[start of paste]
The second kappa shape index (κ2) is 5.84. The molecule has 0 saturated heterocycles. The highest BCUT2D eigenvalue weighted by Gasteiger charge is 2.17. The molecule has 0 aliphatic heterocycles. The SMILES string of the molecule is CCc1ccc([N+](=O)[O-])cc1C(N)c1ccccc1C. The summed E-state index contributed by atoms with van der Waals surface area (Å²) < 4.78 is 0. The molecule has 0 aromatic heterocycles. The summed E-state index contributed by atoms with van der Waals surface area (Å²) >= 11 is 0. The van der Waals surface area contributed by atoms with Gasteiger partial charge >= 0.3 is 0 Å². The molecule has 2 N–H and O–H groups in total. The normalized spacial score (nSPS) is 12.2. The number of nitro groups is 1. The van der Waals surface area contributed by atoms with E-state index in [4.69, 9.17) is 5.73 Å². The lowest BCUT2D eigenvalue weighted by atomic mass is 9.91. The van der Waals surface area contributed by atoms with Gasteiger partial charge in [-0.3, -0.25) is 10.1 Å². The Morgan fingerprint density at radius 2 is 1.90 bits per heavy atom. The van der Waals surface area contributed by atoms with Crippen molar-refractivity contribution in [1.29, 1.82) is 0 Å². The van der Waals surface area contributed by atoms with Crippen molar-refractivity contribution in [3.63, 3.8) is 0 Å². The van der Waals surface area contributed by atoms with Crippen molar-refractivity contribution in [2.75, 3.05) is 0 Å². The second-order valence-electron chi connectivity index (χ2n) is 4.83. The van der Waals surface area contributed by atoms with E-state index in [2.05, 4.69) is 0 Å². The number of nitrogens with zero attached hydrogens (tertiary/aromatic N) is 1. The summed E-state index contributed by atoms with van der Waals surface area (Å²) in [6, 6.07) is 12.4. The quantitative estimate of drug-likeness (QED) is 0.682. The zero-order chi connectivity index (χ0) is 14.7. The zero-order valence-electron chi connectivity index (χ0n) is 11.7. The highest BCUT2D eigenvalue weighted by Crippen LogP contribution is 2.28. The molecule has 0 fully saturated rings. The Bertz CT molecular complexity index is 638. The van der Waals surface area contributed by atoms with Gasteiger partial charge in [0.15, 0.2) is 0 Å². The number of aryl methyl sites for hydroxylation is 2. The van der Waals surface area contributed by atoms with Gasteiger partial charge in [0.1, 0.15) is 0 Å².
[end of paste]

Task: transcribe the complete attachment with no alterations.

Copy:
The second kappa shape index (κ2) is 5.84. The molecule has 0 saturated heterocycles. The highest BCUT2D eigenvalue weighted by Gasteiger charge is 2.17. The molecule has 0 aliphatic heterocycles. The SMILES string of the molecule is CCc1ccc([N+](=O)[O-])cc1C(N)c1ccccc1C. The summed E-state index contributed by atoms with van der Waals surface area (Å²) < 4.78 is 0. The molecule has 0 aromatic heterocycles. The summed E-state index contributed by atoms with van der Waals surface area (Å²) >= 11 is 0. The van der Waals surface area contributed by atoms with Gasteiger partial charge >= 0.3 is 0 Å². The molecule has 2 N–H and O–H groups in total. The normalized spacial score (nSPS) is 12.2. The number of nitro groups is 1. The van der Waals surface area contributed by atoms with E-state index in [4.69, 9.17) is 5.73 Å². The lowest BCUT2D eigenvalue weighted by atomic mass is 9.91. The van der Waals surface area contributed by atoms with Gasteiger partial charge in [-0.3, -0.25) is 10.1 Å². The Morgan fingerprint density at radius 2 is 1.90 bits per heavy atom. The van der Waals surface area contributed by atoms with Crippen molar-refractivity contribution in [1.29, 1.82) is 0 Å². The van der Waals surface area contributed by atoms with Crippen molar-refractivity contribution in [3.63, 3.8) is 0 Å². The van der Waals surface area contributed by atoms with Crippen molar-refractivity contribution in [2.75, 3.05) is 0 Å². The second-order valence-electron chi connectivity index (χ2n) is 4.83. The van der Waals surface area contributed by atoms with E-state index in [2.05, 4.69) is 0 Å². The number of nitrogens with zero attached hydrogens (tertiary/aromatic N) is 1. The summed E-state index contributed by atoms with van der Waals surface area (Å²) in [6, 6.07) is 12.4. The quantitative estimate of drug-likeness (QED) is 0.682. The zero-order chi connectivity index (χ0) is 14.7. The zero-order valence-electron chi connectivity index (χ0n) is 11.7. The highest BCUT2D eigenvalue weighted by Crippen LogP contribution is 2.28. The molecule has 0 fully saturated rings. The Bertz CT molecular complexity index is 638. The van der Waals surface area contributed by atoms with Gasteiger partial charge in [0.15, 0.2) is 0 Å². The number of aryl methyl sites for hydroxylation is 2. The van der Waals surface area contributed by atoms with Gasteiger partial charge in [0.1, 0.15) is 0 Å².